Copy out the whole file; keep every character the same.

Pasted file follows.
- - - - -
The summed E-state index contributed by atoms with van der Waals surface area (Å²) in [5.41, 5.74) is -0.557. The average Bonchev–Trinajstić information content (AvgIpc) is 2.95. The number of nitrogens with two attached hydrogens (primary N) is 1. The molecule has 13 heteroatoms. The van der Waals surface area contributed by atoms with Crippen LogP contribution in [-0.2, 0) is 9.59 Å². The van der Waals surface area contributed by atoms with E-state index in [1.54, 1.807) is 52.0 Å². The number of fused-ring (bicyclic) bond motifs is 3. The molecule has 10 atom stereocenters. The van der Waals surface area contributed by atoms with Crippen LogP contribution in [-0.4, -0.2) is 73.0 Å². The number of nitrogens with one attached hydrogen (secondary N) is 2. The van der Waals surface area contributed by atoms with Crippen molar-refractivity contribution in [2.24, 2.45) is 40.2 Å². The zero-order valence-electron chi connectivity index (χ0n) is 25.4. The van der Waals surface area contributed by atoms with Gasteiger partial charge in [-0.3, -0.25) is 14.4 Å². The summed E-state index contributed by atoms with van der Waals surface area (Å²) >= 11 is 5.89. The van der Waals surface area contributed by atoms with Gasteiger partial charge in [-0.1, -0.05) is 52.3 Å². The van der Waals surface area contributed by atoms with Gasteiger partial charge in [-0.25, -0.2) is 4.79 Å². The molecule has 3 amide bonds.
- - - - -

The summed E-state index contributed by atoms with van der Waals surface area (Å²) in [5.41, 5.74) is -0.557. The average Bonchev–Trinajstić information content (AvgIpc) is 2.95. The number of nitrogens with two attached hydrogens (primary N) is 1. The molecule has 13 heteroatoms. The van der Waals surface area contributed by atoms with Crippen LogP contribution in [-0.2, 0) is 9.59 Å². The van der Waals surface area contributed by atoms with E-state index in [1.54, 1.807) is 52.0 Å². The number of fused-ring (bicyclic) bond motifs is 3. The molecule has 10 atom stereocenters. The van der Waals surface area contributed by atoms with Crippen LogP contribution in [-0.4, -0.2) is 73.0 Å². The number of nitrogens with one attached hydrogen (secondary N) is 2. The van der Waals surface area contributed by atoms with Crippen molar-refractivity contribution in [2.24, 2.45) is 40.2 Å². The zero-order valence-electron chi connectivity index (χ0n) is 25.4. The van der Waals surface area contributed by atoms with Gasteiger partial charge in [-0.3, -0.25) is 14.4 Å². The summed E-state index contributed by atoms with van der Waals surface area (Å²) >= 11 is 5.89. The van der Waals surface area contributed by atoms with Gasteiger partial charge in [-0.1, -0.05) is 52.3 Å². The van der Waals surface area contributed by atoms with Gasteiger partial charge in [-0.25, -0.2) is 4.79 Å². The molecule has 3 amide bonds.